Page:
There was a sign of respite on Tuesday, as a new weather front was moving in from the north and would probably stir up more sand at least until Wednesday.
It means that much of northern China, including the northeast area bordering Russia and the Korean peninsula, will be shrouded in dust, the Central Meteorological Bureau said in its midday forecast.
The storm, reportedly the worst in at least five years, hit Beijing overnight on Sunday, turning the sky yellow and prompting residents to dust and wash cars and buildings.
Beijing meteorologists were trying hard to induce rain by shooting iodine tablets into cloud formations as the new front moved in, the China Youth Daily reported.
Rains forecast for Monday night largely failed to materialise and did little to disperse the suspended dust particles that were hanging over most of northern China, media reports said.
The dust storm was the eighth to sweep across Beijing since New Year, compared with a historical average of six a year.
It conforms with other data suggesting that the air quality is getting worse in Beijing, which will host the summer Olympics in 2008.
Meteorologists said more than 300,000 tonnes of sand and dust was dumped on the city on Monday.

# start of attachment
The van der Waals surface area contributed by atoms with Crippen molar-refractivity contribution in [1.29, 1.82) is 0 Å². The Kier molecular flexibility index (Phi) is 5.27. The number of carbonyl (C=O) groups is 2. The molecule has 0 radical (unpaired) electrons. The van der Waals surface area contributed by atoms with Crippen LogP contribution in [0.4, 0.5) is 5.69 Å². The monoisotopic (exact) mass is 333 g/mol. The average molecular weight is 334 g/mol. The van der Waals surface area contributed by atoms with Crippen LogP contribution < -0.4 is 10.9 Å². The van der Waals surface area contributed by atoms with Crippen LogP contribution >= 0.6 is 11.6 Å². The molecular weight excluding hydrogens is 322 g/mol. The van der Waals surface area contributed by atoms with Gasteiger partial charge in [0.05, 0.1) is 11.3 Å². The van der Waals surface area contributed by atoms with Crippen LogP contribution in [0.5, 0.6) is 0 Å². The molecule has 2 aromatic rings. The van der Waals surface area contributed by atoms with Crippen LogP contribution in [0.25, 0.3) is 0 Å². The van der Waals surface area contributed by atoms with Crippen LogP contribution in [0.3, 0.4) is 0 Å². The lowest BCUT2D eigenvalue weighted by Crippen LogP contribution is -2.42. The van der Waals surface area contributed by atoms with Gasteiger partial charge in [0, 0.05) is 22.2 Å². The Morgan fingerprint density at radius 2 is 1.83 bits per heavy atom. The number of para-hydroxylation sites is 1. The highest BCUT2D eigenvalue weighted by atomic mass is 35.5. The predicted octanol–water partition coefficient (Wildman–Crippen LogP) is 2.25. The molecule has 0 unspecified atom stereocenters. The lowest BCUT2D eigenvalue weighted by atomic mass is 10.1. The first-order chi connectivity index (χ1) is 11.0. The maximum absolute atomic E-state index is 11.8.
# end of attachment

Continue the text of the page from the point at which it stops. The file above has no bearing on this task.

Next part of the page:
"According to calculations ( onMonday) morning, the amount of dust that fell overnight amounted to 20 grams (0.7 ounces) of dust a square meter ...
This amounts to 336,000 tonnes falling on entire Beijing"
Engineer at Beijing Meteorological Station
The Beijing Morning Post quoted Zhang Mingying, a senior engineer at the Beijing Meteorological Station, as saying: "According to calculations (on Monday) morning, the amount of dust that fell overnight amounted to 20 grams of dust a square metre.
"This amounts to 336,000 tonnes falling on entire Beijing."
This year, the city has reported 56 "blue sky days," defined as days with excellent or fairly good air quality, 16 days fewer than the same period of 2005.
Northern China experiences sandstorms almost every spring, but this year the situation has worsened because of high temperatures and a prolonged drought.
Yang Keming, a weather forecaster quoted by the China Daily newspaper about Monday's storm, said: "It was definitely one of the most serious pollution days in Beijing
"Small children had better stay at home during such days."
Medical workers in the respiratory ward of Chaoyang Hospital, one of the capital's biggest, said the number of patients with breathing problems on Monday was two to three times the normal rate.
"It was definitely one of the most serious pollution days in Beijing ... Small children had better stay at home during such days"
Commuters wore surgical masks or wrapped their heads in scarves as protection against the dust.
Construction sites, a source of airborne dust on most days, were told to cover exposed earth, state television said. It said some companies were fined for failing to obey the order.
Wind bearing dust from China's northern plains often blows as far as South Korea and Japan and sometimes crosses the Pacific Ocean to reach California.
Japan's national Meteorological Agency said the dust had reached the country's north and west and warned of reduced visibility.
China's government has been replanting "green belts" of trees throughout the north in an effort to trap the dust, after decades when the storms worsened because of heavy tree-cutting.